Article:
Hamilton is experiencing a well-deserved revival. Often forced to take a back seat to other Founding Fathers, his vision of America as an economic powerhouse with an energetic government as its engine has found many followers. Hamilton helped get the Constitution ratified, helped found the Federalist Party, and served as the first Secretary of the Treasury. An orphan born in the West Indies, he was like a son to George Washington and perhaps should have been like a brother to Thomas Jefferson. But Jefferson fought bitterly against the Federalists and his election as president ushered in the “revolution of 1800.” Jefferson articulated a different vision from Hamilton’s, promoting an agrarian democracy built upon geographic expansion—an “empire of liberty,” he called it. In this PSP session, participants will learn more about the battle between them how it influenced the new nation.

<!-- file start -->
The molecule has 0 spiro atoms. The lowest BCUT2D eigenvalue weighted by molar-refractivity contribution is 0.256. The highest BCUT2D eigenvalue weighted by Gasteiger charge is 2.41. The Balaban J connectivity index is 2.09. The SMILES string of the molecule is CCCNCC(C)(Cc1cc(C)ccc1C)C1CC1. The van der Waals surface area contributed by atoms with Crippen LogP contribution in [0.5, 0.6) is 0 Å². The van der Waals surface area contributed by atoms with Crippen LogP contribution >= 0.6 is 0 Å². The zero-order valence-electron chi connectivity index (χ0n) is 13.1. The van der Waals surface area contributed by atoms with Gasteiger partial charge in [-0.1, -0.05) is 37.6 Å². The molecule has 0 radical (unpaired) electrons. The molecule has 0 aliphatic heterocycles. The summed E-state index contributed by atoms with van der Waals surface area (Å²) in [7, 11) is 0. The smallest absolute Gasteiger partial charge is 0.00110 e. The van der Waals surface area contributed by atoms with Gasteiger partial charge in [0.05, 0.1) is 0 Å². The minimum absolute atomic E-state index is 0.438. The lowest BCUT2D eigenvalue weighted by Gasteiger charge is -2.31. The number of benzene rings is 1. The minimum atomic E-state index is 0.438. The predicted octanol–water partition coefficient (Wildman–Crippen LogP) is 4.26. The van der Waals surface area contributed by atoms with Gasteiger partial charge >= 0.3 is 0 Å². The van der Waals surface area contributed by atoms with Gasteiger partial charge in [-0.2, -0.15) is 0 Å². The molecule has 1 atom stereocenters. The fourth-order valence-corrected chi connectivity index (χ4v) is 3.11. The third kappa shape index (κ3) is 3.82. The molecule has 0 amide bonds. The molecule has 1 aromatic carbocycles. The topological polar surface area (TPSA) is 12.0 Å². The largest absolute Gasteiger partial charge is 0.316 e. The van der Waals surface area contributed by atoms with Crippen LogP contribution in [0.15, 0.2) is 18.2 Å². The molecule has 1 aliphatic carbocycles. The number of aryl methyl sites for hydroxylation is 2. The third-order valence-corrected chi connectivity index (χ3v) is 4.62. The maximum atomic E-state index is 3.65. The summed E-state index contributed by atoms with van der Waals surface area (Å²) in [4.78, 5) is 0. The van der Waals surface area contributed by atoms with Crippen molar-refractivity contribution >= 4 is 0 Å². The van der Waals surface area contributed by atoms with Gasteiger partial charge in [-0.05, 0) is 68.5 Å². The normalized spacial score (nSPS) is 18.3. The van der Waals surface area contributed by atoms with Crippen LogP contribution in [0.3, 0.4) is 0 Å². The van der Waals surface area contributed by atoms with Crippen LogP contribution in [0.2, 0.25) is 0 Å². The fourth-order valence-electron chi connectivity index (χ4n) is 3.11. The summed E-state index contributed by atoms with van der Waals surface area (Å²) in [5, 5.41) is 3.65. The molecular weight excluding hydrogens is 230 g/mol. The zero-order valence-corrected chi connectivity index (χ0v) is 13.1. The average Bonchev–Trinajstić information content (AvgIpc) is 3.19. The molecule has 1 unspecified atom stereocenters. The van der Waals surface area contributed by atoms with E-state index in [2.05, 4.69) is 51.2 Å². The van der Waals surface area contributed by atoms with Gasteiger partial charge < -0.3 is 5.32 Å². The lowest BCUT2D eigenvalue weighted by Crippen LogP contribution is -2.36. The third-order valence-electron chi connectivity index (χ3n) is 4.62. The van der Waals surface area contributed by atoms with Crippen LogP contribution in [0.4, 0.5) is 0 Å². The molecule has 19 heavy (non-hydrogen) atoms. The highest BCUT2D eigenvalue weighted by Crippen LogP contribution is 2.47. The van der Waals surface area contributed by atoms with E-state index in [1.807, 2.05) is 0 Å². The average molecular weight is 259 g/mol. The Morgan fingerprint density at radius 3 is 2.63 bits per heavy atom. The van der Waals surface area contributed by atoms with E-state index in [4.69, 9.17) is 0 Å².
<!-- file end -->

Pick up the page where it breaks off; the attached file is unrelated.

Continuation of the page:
Louis Masur, Ph.D.
Distinguished Professor of American Studies and History, Rutgers University
Louis Masur is Distinguished Professor of American Studies and History at Rutgers University. A graduate of the University at Buffalo and Princeton University, he is a cultural historian who has written on a variety of topics. He has written for the American Scholar, Chronicle of Higher Education, Salon, and Slate. Louis has been elected to membership of the American Antiquarian Society, the Massachusetts Historical Society, and the Society of American Historians.
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